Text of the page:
You might recall that back in 2008, New York tried to get Amazon to pay the sales tax based on the fact Amazon had affiliates in NY (technically that qualifies as a presence in the state). Amazon responded by canceling all the NY affiliates. Colorado tried much the same trick last year, and Amazon dropped those affiliates, too.
The tussle in Texas was slightly different. Amazon has a distribution center in Texas, so the state comptroller's office concluded that since Amazon operated in Texas, Amazon should collect Texas sales tax. The comptroller's office sent Amazon a bill for $269 million in unpaid taxes (and penalties).
Amazon responded with the claim that the distribution center was not part of Amazon; it was owned and run by a subsidiary. They also disputed the tax bill with the appropriate state office, which is not unreasonable (from their viewpoint, at least). And they responded with a threat. If Texas didn't back down, Amazon would close the distribution center and move it elsewhere.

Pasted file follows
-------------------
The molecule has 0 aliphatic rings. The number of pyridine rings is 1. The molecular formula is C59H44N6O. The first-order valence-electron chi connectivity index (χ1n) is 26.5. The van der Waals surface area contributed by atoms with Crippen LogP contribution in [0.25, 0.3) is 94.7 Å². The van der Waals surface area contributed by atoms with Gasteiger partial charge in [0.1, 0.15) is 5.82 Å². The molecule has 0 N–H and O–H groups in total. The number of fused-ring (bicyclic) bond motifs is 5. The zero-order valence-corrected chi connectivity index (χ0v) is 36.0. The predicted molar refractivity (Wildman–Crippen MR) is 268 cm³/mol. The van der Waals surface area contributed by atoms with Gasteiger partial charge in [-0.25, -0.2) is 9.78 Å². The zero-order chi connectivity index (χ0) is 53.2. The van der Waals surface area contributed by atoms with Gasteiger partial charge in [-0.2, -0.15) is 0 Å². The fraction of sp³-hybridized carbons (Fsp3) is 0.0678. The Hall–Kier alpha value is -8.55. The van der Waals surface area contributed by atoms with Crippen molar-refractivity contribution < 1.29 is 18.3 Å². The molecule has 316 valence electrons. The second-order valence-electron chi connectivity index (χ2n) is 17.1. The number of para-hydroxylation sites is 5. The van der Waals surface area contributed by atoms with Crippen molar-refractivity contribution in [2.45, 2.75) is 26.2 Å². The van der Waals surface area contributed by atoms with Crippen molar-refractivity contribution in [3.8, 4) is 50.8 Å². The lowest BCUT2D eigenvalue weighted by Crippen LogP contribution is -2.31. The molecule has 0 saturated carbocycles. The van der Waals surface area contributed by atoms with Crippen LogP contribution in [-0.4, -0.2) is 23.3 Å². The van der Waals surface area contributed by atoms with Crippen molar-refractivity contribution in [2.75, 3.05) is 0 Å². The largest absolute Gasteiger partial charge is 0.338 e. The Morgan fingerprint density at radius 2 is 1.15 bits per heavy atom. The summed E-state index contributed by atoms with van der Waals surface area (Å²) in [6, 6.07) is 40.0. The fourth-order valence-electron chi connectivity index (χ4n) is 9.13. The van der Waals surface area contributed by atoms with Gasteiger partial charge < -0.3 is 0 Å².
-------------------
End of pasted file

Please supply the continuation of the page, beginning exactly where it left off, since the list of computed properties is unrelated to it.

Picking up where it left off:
And the G0vernor blinked.
On the one hand, Amazon really should have been collecting taxes. The obvious interpretation of the tax laws showed that Amazon did indeed operate in Texas. On the other hand, how long did the state let Amazon operate without trying to enforce the tax laws?
P.S. Do you want to know one of the other curious aspects of our tax laws? Amazon decided that Agency priced ebooks were subject to state sales tax (because Amazon was just an agent for the publishers). This let Amazon raise the effective prices slightly on Agency Ebooks, and thus discourage customers from buying them. This was a subtle way to hit back at the publishers. Clever, that.
image By Calsidyrose